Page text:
An excerpt from the January issue’s review of Humboldt’s Gift, the full text of which is available on

Central Question: We’re obviously distracted, but what should we be paying attention to? 

Year of novel’s publication: 1975

Humboldt’s description of the Pulitzer Prize: “a dummy newspaper publicity award given by crooks and illiterates”

Year novel was awarded the Pulitzer Prize: 1976

Concessions for sale at a Chicago steam bath circa 1975, according to novel: “slabs of meat, potato pancakes, coleslaw, grapefruits”

Representative passage: “The human being, more and more oppressed by the peculiar terms of his existence—one time around for each, no more than a single life per customer—has to think of the boredom of death. O those eternities of nonexistence! For people who crave continual interest and diversity, O! how boring death will be!”

“What you really want is to get rid of everybody, to tune out and be a law unto yourself.” These words are spoken to Charlie Citrine, the narrator of Saul Bellow’s Humboldt’s Gift, but could they not also refer to the contemporary reader, who must tell the world and its importuning texts and emails to shove off while he cracks a book? He certainly has to withdraw to read Humboldt’s Gift, a mess of a novel that overflows with information: “Human activity, often frenzied and feverish in Bellow’s fiction,” wrote John Updike in his ambivalent New Yorker review, “is more than ever felt as a distraction to thought.”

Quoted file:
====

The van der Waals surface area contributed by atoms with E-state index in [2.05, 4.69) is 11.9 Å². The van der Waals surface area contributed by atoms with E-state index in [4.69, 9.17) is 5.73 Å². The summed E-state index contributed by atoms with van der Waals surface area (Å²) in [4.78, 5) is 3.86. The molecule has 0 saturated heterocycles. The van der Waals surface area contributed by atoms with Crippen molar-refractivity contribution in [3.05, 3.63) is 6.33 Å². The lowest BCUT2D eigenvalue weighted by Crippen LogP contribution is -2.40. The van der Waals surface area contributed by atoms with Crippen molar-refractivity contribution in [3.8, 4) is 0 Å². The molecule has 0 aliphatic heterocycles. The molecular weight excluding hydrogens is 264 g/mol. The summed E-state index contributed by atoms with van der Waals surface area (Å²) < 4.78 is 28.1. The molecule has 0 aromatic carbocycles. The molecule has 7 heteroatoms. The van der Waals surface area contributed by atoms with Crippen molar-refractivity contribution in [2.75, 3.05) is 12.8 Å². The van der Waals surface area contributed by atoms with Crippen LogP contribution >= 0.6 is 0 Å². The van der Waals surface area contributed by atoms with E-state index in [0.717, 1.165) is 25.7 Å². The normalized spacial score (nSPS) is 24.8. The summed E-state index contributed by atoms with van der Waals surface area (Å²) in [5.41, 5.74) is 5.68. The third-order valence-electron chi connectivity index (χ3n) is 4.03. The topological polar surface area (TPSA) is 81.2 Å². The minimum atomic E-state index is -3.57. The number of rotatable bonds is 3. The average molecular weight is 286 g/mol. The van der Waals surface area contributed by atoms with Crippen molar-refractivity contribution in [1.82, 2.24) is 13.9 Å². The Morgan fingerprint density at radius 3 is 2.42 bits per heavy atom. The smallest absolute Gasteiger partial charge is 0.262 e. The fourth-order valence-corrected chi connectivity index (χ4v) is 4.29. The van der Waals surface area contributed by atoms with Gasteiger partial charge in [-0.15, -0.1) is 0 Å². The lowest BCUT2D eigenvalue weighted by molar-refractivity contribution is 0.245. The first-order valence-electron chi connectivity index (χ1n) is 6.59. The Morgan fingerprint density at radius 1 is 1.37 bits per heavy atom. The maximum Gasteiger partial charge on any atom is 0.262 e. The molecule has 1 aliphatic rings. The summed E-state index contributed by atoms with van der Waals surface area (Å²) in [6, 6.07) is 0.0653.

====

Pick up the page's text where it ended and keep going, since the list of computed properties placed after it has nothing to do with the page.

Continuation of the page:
The novel’s here-comes-everybody quality can indeed be trying: skeins of plot and character unravel on every page, like text messages adding up on an airplane passenger’s phone upon landing. Charlie meditates on the author’s place in postwar America, on Chicago’s vanishing ethnic neighborhoods, on the nation’s decaying cities. He grapples with the costs of affluence and notoriety. He’s hassled by a mobster, sued by his ex-wife, teased by his mistress. He dabbles in Rudolf Steiner’s theosophical teachings and briefly tags along with Robert Kennedy, the senator’s “foxy head high with hair.” One wonders if Bellow needed to include summaries of not one but two film treatments; Charlie’s late travels to Texas and Madrid feel hurried and appended, and the literary allusions (“So spoke old Dr. Samuel Johnson, and added in the same speech, that the French writers were superficial…”) creak wearily by the book’s end.

Yet it’s thanks to all this motion that the novel now seems prescient. Written decades before an iPhone mewed from every pocket, it anticipated, in the sheer amount of stuff it throws at its hero, the daily churn of busyness that awaited the twenty-first-century individual—after a fashion, Humboldt’s Gift is the first great account of the digital age. Charlie’s insights into 1970s America feel especially calibrated to our hyperconnected world: he understands both the wages of overstimulation (“I knew that it took too much to gratify me. The gratification-threshold of my soul had risen too high”) and the paradox of endless information (“I knew everything I was supposed to know and nothing I really needed to know”). Moreover, he recognizes, and is preoccupied by, the difference between activity and meaningful work: “Sloth is really a busy condition, hyperactive,” he meditates. “This activity drives off the wonderful rest or balance without which there can be no poetry or art or thought—none of the highest human functions. These slothful sinners are not able to acquiesce in their own being, as some philosophers say. They labor because rest terrifies them.”

Read the full piece.

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